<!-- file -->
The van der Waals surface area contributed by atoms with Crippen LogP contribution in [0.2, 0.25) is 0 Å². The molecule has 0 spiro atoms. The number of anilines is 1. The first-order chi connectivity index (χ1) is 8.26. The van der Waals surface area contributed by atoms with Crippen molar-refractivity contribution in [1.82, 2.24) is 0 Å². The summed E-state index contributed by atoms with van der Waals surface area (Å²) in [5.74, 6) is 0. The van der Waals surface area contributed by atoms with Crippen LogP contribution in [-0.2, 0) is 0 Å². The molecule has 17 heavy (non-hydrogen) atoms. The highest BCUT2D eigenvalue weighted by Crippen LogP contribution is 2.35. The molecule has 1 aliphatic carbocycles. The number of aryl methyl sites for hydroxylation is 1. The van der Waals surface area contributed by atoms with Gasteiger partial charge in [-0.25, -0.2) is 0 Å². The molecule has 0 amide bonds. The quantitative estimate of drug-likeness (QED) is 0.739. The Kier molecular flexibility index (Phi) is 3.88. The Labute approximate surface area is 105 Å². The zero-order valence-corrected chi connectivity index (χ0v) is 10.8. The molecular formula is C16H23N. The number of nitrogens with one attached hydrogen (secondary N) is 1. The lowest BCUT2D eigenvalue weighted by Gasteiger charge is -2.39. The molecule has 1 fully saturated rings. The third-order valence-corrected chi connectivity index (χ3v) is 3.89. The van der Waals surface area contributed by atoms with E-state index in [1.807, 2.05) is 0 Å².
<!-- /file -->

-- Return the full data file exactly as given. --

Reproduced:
The van der Waals surface area contributed by atoms with Crippen LogP contribution in [0.2, 0.25) is 0 Å². The molecule has 0 spiro atoms. The number of anilines is 1. The first-order chi connectivity index (χ1) is 8.26. The van der Waals surface area contributed by atoms with Crippen molar-refractivity contribution in [1.82, 2.24) is 0 Å². The summed E-state index contributed by atoms with van der Waals surface area (Å²) in [5.74, 6) is 0. The van der Waals surface area contributed by atoms with Crippen LogP contribution in [-0.2, 0) is 0 Å². The molecule has 17 heavy (non-hydrogen) atoms. The highest BCUT2D eigenvalue weighted by Crippen LogP contribution is 2.35. The molecule has 1 aliphatic carbocycles. The number of aryl methyl sites for hydroxylation is 1. The van der Waals surface area contributed by atoms with Gasteiger partial charge in [-0.25, -0.2) is 0 Å². The molecule has 0 amide bonds. The quantitative estimate of drug-likeness (QED) is 0.739. The Kier molecular flexibility index (Phi) is 3.88. The Labute approximate surface area is 105 Å². The zero-order valence-corrected chi connectivity index (χ0v) is 10.8. The molecular formula is C16H23N. The number of nitrogens with one attached hydrogen (secondary N) is 1. The lowest BCUT2D eigenvalue weighted by Gasteiger charge is -2.39. The molecule has 1 fully saturated rings. The third-order valence-corrected chi connectivity index (χ3v) is 3.89. The van der Waals surface area contributed by atoms with E-state index in [1.807, 2.05) is 0 Å².